How the Patriots Make Good Teams Implode

There's no point in believing anyone can beat the Patriots anymore.

Danny Amendola #80 of the New England Patriots celebrates a touchdown with Chris Hogan #15 in the fourth quarter during the AFC Championship Game against the Jacksonville Jaguars. (Jim Rogash/Getty Images)

The Jaguars had a 10-point, fourth-quarter lead during the AFC championship game. They had played a nearly perfect first half and their running game during the first two quarters was effective. The Jags defense even flustered Tom Brady and managed to sack him twice. But then when the Patriots bounced back with a touchdown drive late in the first half, they gave the ball back to Jacksonville with 55 seconds and two timeouts to work with at their own 25-yard line. And they decided to kneel, despite having plenty of time to work to move into field goal position and an offense that had played incredibly well.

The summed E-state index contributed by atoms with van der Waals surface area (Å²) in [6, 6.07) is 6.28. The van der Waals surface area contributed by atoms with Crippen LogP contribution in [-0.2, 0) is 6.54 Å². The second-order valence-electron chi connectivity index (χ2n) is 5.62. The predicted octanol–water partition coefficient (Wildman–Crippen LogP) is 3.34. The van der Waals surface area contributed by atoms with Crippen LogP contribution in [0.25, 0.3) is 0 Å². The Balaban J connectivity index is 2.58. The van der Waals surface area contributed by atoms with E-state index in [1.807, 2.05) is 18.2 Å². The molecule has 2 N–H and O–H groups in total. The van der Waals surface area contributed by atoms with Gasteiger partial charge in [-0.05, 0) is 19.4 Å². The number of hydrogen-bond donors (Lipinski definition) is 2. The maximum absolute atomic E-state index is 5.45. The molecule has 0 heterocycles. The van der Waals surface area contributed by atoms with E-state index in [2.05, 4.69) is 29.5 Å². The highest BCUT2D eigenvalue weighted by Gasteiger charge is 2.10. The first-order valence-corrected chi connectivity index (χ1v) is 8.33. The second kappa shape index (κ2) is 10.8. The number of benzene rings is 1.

But this is what the Patriots do, and have done, for almost two decades. They consistently turn good teams into shells of themselves. The Patriots don’t find themselves in bad positions very frequently, but when they do, they have the ability to make the other team doubt itself and slowly implode.

There is no point believing that any team could beat the Patriots. Not to say it can’t and won’t happen — the Eagles did look good during their 31-point win against the Vikings in Philadelphia — but the Patriots have the ability to make even the most skilled football team look like just any other football team.

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